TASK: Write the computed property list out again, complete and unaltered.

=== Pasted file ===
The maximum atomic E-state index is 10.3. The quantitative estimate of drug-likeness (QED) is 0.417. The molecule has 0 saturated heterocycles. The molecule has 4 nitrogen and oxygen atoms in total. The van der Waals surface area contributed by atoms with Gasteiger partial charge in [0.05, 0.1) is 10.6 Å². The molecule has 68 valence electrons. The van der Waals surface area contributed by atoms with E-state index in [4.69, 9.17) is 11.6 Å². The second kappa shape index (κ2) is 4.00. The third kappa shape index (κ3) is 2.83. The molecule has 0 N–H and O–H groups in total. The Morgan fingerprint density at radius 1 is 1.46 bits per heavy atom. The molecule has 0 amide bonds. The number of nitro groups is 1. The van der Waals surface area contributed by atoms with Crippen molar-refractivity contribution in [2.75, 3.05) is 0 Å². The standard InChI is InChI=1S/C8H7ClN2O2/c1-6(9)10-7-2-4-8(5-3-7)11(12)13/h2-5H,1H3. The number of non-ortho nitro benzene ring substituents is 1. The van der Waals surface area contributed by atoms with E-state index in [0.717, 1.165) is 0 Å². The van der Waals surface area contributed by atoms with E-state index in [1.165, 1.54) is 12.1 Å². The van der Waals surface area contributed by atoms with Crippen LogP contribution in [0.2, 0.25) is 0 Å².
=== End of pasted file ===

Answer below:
The maximum atomic E-state index is 10.3. The quantitative estimate of drug-likeness (QED) is 0.417. The molecule has 0 saturated heterocycles. The molecule has 4 nitrogen and oxygen atoms in total. The van der Waals surface area contributed by atoms with Gasteiger partial charge in [0.05, 0.1) is 10.6 Å². The molecule has 68 valence electrons. The van der Waals surface area contributed by atoms with E-state index in [4.69, 9.17) is 11.6 Å². The second kappa shape index (κ2) is 4.00. The third kappa shape index (κ3) is 2.83. The molecule has 0 N–H and O–H groups in total. The Morgan fingerprint density at radius 1 is 1.46 bits per heavy atom. The molecule has 0 amide bonds. The number of nitro groups is 1. The van der Waals surface area contributed by atoms with Crippen molar-refractivity contribution in [2.75, 3.05) is 0 Å². The standard InChI is InChI=1S/C8H7ClN2O2/c1-6(9)10-7-2-4-8(5-3-7)11(12)13/h2-5H,1H3. The number of non-ortho nitro benzene ring substituents is 1. The van der Waals surface area contributed by atoms with E-state index in [0.717, 1.165) is 0 Å². The van der Waals surface area contributed by atoms with E-state index in [1.165, 1.54) is 12.1 Å². The van der Waals surface area contributed by atoms with Crippen LogP contribution in [0.2, 0.25) is 0 Å².